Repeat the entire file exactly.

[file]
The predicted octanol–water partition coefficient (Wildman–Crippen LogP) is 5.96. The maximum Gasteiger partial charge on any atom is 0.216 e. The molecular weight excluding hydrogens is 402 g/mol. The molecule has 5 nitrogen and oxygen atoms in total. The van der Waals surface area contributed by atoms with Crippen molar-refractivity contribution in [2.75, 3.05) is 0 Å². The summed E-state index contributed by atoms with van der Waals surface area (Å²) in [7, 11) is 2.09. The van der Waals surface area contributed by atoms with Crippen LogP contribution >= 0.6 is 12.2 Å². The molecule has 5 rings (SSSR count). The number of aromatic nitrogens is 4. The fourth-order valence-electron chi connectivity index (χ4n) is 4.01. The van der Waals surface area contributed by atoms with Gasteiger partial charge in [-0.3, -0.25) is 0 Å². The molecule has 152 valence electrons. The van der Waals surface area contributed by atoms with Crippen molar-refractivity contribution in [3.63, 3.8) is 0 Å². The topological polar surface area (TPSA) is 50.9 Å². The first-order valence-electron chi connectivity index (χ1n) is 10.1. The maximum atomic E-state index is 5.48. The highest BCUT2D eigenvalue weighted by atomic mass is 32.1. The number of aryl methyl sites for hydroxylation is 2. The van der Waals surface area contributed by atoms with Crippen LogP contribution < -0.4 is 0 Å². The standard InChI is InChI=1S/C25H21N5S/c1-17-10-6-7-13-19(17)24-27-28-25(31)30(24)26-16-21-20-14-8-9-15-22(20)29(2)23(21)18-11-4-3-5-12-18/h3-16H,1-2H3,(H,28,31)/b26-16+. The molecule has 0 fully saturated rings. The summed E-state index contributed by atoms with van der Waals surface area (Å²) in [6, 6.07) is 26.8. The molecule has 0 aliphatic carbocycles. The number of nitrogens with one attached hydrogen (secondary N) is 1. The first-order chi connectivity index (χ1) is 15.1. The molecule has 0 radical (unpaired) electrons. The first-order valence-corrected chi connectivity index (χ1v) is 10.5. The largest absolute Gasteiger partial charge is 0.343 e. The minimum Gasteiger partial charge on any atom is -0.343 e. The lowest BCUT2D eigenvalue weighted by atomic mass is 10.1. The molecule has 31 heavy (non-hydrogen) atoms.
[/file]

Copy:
The predicted octanol–water partition coefficient (Wildman–Crippen LogP) is 5.96. The maximum Gasteiger partial charge on any atom is 0.216 e. The molecular weight excluding hydrogens is 402 g/mol. The molecule has 5 nitrogen and oxygen atoms in total. The van der Waals surface area contributed by atoms with Crippen molar-refractivity contribution in [2.75, 3.05) is 0 Å². The summed E-state index contributed by atoms with van der Waals surface area (Å²) in [7, 11) is 2.09. The van der Waals surface area contributed by atoms with Crippen LogP contribution >= 0.6 is 12.2 Å². The molecule has 5 rings (SSSR count). The number of aromatic nitrogens is 4. The fourth-order valence-electron chi connectivity index (χ4n) is 4.01. The van der Waals surface area contributed by atoms with Gasteiger partial charge in [-0.3, -0.25) is 0 Å². The molecule has 152 valence electrons. The van der Waals surface area contributed by atoms with Crippen molar-refractivity contribution in [3.63, 3.8) is 0 Å². The topological polar surface area (TPSA) is 50.9 Å². The first-order valence-electron chi connectivity index (χ1n) is 10.1. The maximum atomic E-state index is 5.48. The highest BCUT2D eigenvalue weighted by atomic mass is 32.1. The number of aryl methyl sites for hydroxylation is 2. The van der Waals surface area contributed by atoms with Crippen LogP contribution < -0.4 is 0 Å². The standard InChI is InChI=1S/C25H21N5S/c1-17-10-6-7-13-19(17)24-27-28-25(31)30(24)26-16-21-20-14-8-9-15-22(20)29(2)23(21)18-11-4-3-5-12-18/h3-16H,1-2H3,(H,28,31)/b26-16+. The molecule has 0 fully saturated rings. The summed E-state index contributed by atoms with van der Waals surface area (Å²) in [6, 6.07) is 26.8. The molecule has 0 aliphatic carbocycles. The number of nitrogens with one attached hydrogen (secondary N) is 1. The first-order chi connectivity index (χ1) is 15.1. The molecule has 0 radical (unpaired) electrons. The first-order valence-corrected chi connectivity index (χ1v) is 10.5. The largest absolute Gasteiger partial charge is 0.343 e. The minimum Gasteiger partial charge on any atom is -0.343 e. The lowest BCUT2D eigenvalue weighted by atomic mass is 10.1. The molecule has 31 heavy (non-hydrogen) atoms.